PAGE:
Most of us start learning machine embroidery on our home sewing machines. The home sewing machine is fine for learning embroidery or for small scale creativity. However, doing a lot embroidery causes some serious wear on the machine. I know. I lost my machine to “over stitching” in just 3 years time. Ah yes, Christmas ornaments for everybody! My Christmas tree is now almost entirely decorated in my efforts in lace.
So I’ve had to seriously consider what I was going to do. I needed to start looking for another machine. My machine was “down for the count”. These last three months of down time have frustrated the creativity in me and set me back with my Christmas plans. I missed my Halloween and Thanksgiving sewing altogether.
The designs from one of my favorite designers can have as many as 50,000 stitches. My machine will take about one hour to do this. With general sewing or quilting, there is no way one can accomplish that many stitches in a short period of time. Me, I can do about 8 free standing lace ornaments in a given day, usually a Saturday, making that stitch count 400,000 stitches in a single day!!! That’s quite the eye opener.
My machine was a Brother Pacesetter ULT 2002D model. At the time, it was top of the line, state of the art sewing and embroidery combination. Today, parts are no longer being manufactured or available. My local tech has been pulling thread, miles of it, out of places he didn’t know existed on the machine. The polyester thread gouged groves into the metal parts, probably caused by too much friction. He’s done what he can, but it’s gone. When I researched this machine online a few months ago, I saw the term “work horse” associated with this machine. People love it and I love mine. But I’m here to tell you they do wear out, especially when doing embroidery. Embroidery is tough on a machine.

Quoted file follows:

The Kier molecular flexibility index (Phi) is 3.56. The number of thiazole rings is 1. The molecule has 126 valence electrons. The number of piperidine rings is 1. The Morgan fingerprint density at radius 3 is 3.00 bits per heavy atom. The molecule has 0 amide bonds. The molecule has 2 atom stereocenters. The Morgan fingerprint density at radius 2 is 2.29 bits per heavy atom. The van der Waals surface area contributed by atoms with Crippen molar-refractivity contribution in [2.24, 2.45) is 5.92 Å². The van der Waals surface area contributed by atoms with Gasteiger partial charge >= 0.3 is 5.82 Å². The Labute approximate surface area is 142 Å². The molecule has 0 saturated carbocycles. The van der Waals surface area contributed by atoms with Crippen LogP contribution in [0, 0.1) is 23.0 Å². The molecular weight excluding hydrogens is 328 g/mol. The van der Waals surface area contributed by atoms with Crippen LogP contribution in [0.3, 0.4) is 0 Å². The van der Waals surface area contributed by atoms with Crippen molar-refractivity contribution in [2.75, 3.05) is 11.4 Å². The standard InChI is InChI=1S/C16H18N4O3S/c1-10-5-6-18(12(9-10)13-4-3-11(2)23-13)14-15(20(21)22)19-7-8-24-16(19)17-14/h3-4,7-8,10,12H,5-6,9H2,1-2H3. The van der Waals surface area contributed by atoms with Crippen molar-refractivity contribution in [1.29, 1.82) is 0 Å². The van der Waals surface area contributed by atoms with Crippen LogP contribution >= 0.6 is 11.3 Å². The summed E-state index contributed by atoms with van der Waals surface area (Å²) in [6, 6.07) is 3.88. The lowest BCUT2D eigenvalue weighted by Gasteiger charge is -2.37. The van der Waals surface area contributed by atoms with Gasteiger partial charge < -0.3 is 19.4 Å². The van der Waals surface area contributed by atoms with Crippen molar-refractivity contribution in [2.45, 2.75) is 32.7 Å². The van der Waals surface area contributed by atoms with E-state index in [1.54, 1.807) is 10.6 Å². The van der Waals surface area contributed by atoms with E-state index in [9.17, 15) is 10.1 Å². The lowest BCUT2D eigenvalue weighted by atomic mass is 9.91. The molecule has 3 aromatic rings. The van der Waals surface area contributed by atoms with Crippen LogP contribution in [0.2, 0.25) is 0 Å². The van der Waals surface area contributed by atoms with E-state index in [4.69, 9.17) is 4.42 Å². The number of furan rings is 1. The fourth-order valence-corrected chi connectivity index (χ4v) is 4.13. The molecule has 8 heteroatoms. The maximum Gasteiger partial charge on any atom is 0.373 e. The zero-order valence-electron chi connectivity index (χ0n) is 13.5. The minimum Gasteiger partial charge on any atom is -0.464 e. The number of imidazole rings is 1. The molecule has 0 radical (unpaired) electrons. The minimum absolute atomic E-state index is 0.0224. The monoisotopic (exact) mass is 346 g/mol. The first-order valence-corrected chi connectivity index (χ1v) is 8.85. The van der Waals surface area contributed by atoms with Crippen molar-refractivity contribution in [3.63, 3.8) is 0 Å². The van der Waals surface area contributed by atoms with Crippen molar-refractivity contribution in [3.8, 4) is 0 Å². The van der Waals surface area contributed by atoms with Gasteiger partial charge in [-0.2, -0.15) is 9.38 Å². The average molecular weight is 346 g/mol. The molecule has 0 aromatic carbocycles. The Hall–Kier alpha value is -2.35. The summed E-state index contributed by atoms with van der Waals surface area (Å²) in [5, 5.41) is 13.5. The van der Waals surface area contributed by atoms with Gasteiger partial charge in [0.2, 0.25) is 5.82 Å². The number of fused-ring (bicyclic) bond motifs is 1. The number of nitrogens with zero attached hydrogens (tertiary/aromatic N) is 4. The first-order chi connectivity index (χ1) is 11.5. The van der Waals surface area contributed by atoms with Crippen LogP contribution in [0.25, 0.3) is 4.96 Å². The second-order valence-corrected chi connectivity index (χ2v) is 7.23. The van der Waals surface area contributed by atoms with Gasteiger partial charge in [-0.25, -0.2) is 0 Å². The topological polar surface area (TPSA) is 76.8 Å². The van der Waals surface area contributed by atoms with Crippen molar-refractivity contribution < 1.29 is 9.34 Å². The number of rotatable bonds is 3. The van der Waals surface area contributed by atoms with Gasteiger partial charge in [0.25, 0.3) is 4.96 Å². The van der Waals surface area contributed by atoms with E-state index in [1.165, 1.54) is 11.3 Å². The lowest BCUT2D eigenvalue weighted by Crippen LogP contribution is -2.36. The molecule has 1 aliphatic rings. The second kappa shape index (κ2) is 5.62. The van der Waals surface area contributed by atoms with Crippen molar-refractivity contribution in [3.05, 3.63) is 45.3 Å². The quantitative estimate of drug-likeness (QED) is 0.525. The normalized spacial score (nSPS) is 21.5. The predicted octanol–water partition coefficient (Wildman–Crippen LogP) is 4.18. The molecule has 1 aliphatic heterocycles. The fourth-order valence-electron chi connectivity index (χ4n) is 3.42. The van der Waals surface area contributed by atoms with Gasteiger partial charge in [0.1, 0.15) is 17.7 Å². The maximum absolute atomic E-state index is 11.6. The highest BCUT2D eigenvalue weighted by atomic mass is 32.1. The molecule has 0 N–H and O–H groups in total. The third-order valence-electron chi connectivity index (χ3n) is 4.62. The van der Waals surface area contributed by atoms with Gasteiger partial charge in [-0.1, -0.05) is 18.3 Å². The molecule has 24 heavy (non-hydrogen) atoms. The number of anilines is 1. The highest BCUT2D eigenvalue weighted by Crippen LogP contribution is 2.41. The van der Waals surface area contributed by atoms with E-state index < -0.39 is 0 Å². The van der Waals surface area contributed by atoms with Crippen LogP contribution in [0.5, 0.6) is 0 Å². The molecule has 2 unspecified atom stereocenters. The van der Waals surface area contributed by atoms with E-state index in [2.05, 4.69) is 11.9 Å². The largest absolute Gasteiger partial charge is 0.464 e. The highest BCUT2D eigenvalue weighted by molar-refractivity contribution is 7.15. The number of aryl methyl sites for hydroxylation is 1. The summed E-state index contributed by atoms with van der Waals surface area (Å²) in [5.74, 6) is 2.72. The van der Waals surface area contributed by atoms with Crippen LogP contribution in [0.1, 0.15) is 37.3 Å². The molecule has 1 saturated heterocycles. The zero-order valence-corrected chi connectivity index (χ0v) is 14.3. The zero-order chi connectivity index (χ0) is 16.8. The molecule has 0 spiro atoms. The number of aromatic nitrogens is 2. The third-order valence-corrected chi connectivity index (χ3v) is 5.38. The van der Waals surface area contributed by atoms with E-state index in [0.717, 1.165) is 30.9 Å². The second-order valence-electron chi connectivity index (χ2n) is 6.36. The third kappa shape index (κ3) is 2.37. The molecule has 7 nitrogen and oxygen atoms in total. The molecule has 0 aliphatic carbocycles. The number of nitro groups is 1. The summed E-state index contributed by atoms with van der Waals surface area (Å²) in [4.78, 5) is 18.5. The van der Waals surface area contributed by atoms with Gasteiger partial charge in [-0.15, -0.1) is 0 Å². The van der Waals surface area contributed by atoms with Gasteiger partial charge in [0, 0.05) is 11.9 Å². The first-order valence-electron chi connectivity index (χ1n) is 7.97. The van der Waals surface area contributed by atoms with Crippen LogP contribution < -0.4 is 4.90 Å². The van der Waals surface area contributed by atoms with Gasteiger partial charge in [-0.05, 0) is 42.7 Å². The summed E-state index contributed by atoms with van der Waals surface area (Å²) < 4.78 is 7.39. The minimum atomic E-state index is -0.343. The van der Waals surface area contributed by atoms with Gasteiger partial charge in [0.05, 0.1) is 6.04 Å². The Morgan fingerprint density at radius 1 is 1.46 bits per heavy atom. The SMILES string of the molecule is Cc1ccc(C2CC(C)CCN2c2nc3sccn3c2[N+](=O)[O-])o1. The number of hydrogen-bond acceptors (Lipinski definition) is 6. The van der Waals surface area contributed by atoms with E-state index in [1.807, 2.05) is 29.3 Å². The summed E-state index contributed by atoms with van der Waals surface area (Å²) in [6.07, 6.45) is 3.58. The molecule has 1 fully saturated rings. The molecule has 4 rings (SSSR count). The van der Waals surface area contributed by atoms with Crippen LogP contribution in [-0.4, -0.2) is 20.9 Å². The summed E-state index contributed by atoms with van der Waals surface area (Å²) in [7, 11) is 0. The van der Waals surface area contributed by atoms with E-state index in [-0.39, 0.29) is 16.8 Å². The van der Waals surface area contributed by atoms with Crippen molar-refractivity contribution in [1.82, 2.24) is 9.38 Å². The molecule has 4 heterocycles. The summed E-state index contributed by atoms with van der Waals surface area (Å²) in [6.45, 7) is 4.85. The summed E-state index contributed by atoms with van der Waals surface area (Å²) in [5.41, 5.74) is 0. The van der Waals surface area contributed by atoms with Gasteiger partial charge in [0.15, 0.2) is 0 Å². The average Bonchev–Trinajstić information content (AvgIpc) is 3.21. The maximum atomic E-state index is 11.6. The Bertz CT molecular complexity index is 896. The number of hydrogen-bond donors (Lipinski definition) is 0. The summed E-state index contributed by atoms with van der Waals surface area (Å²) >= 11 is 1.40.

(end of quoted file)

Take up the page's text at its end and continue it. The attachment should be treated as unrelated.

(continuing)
The local retailer I deal with has been trying to talk me into a professional machine. These machines do have advantages over the home use sewing machine to enable you to get your work done that much faster.
- They come with multiple needles
- They have longer periods between regular maintenance
- They are designed to do 50,000 stitches in an hour for hours on end.
However, here’s the other side:
- They retail beginning at $6,000 for a single needle machine. The 10 needle version of this particular manufacturer my local dealer sells retails for $12,000. Yes, you can find deals, but still…
- These types of machines weigh in at least 80 pounds of bulkiness! Yikes! They need 2 people to carry them.
So for me, it’s not that I’m not listening to the experts at my local sew and vac, but these commercial machines are just out of the question. While I may be able to save up the money for one someday, my bigger issue is the weight. I have only myself to carry it up and down a flight of stairs.
So in the short run, I’ve made arrangements with someone who also has my machine to buy it from them. Hopefully, I’ll get another 3 years from it. Until then, I have time to look around for another embroidery machine to use up. By then, I will have bought the other combination machine on my wish list. I’ll have to make sure I don’t do too much embroidery on that one.
So my friends, if you like embroidery as much as I do, beware of your machine choices and realize how much you use it. You don’t want your machine to give out before you’re ready for another one. The down time can be frustrating. And if you’re running a business with a home sewing machine, the loss of business may hurt.
So, please be savvy about what you are doing. The stitches in in free standing lace can add up awfully fast. Periodically browse at replacement machines. That way, when your existing machine finally gives up, you’ll be ready.